Later he worked with Sargent Shriver to elect Democrats to Congress. Between campaign stops, the two shared many long conversations about Catholic authors and theology. Novak admired Shriver’s basic, Catholic decency.

 George McGovern and Jimmy Carter sought his counsel, because Michael Novak was still a man of the left in the Seventies.

 But then came Ronald Reagan, Margaret Thatcher, and John Paul II.

 Michael, who is our colleague, a founder of The Catholic Thing, writes: “I witnessed with my own eyes the almost immediate results of the switch from Carter’s economic policies to Reaganomics.” Entrepreneurship boomed, Reagan’s “creative tax and regulatory regime” gave rise to small businesses, and employment soared. The favorable climate suddenly propelled the emergence of new technologies.

 Michael’s visibility rose too, so much so that, although his prodigious writing continued, he took on a new career as a diplomat – for Reagan and for Bill Clinton.

 Today our brief era of prosperity and peace has come to an end, marked symbolically, if not actually, by 9-11. “Shovel-ready” economic recovery plans and ditch-digging foreign policy remind us that if the hole keeps getting deeper, stop digging. As Michael sagely writes, the trouble with statists is that they keep digging “until the state runs out of other people’s money.”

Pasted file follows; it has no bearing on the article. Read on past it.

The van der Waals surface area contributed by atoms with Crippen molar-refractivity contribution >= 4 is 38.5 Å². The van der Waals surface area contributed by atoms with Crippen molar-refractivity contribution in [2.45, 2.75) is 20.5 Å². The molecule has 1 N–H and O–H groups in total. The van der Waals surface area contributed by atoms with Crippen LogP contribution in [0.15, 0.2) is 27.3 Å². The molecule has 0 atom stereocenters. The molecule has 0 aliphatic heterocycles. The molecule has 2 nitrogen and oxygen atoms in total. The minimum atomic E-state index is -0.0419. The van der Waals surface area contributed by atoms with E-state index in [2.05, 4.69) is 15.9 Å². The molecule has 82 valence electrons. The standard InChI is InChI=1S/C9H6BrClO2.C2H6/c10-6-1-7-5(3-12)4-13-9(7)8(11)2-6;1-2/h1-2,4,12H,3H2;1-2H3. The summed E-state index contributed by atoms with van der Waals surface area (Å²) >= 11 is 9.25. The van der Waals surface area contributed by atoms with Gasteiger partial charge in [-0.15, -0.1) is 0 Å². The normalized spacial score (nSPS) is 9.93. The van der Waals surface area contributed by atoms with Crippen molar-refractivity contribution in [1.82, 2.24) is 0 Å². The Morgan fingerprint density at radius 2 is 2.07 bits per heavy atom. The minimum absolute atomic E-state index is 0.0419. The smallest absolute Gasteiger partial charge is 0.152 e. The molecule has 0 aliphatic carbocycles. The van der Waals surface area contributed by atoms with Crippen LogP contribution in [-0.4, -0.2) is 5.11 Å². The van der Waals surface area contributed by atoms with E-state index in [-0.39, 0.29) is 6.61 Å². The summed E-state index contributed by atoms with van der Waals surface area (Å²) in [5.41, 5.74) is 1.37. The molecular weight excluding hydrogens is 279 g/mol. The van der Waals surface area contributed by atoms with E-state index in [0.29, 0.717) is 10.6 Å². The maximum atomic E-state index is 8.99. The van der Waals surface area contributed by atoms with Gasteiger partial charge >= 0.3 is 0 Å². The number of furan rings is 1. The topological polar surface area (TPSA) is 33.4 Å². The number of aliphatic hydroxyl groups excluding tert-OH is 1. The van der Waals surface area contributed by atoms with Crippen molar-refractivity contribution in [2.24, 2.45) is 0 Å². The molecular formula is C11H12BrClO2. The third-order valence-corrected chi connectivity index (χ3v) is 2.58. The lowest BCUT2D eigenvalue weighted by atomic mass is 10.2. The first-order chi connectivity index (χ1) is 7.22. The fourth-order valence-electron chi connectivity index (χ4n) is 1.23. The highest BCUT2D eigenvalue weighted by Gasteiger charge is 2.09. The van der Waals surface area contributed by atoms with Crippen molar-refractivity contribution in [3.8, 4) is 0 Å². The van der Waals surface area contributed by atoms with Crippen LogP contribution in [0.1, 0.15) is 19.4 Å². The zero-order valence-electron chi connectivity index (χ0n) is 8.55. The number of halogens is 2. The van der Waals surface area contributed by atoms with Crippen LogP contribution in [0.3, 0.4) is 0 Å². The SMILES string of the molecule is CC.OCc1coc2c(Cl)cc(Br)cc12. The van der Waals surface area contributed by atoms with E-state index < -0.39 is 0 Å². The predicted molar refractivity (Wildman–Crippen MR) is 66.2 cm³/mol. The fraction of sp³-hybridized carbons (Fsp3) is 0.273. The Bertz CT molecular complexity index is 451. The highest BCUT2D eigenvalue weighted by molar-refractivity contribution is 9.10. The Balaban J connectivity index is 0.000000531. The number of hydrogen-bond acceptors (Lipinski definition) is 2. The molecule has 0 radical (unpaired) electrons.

The genesis of any political transformation is difficult to pinpoint exactly, but when Michael published The Rise of the Unmeltable Ethnics in 1972, and when both political parties took note of its arguments, something happened that, frankly, wounded him. His “liberal” comrades shunned him:

 I had never before understood how secular excommunication works – how effectively one can be banished from the innocent banter of old circles of trust, how even old friends change the flow of conversation as one approaches, signaling with a certain chill that one’s presence is no longer desired.

 It’s good, he notes, that he was still young: “One needs the toughness later.”